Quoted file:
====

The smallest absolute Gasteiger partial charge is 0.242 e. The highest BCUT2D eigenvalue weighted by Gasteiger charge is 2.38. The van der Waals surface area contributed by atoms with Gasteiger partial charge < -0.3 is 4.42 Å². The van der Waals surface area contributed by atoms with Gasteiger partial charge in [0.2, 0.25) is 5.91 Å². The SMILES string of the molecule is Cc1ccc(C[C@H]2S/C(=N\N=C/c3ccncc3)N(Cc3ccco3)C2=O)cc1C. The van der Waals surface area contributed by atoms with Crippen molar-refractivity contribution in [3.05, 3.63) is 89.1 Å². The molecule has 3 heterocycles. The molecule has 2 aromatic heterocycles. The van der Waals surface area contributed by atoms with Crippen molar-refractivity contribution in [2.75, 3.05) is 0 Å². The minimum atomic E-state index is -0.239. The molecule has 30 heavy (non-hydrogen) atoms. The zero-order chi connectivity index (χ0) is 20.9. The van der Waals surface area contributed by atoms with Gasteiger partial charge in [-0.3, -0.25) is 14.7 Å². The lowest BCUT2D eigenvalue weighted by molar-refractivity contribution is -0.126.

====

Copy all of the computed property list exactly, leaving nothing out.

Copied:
The smallest absolute Gasteiger partial charge is 0.242 e. The highest BCUT2D eigenvalue weighted by Gasteiger charge is 2.38. The van der Waals surface area contributed by atoms with Gasteiger partial charge < -0.3 is 4.42 Å². The van der Waals surface area contributed by atoms with Gasteiger partial charge in [0.2, 0.25) is 5.91 Å². The SMILES string of the molecule is Cc1ccc(C[C@H]2S/C(=N\N=C/c3ccncc3)N(Cc3ccco3)C2=O)cc1C. The van der Waals surface area contributed by atoms with Crippen molar-refractivity contribution in [3.05, 3.63) is 89.1 Å². The molecule has 3 heterocycles. The molecule has 2 aromatic heterocycles. The van der Waals surface area contributed by atoms with Crippen molar-refractivity contribution in [2.75, 3.05) is 0 Å². The minimum atomic E-state index is -0.239. The molecule has 30 heavy (non-hydrogen) atoms. The zero-order chi connectivity index (χ0) is 20.9. The van der Waals surface area contributed by atoms with Gasteiger partial charge in [-0.3, -0.25) is 14.7 Å². The lowest BCUT2D eigenvalue weighted by molar-refractivity contribution is -0.126.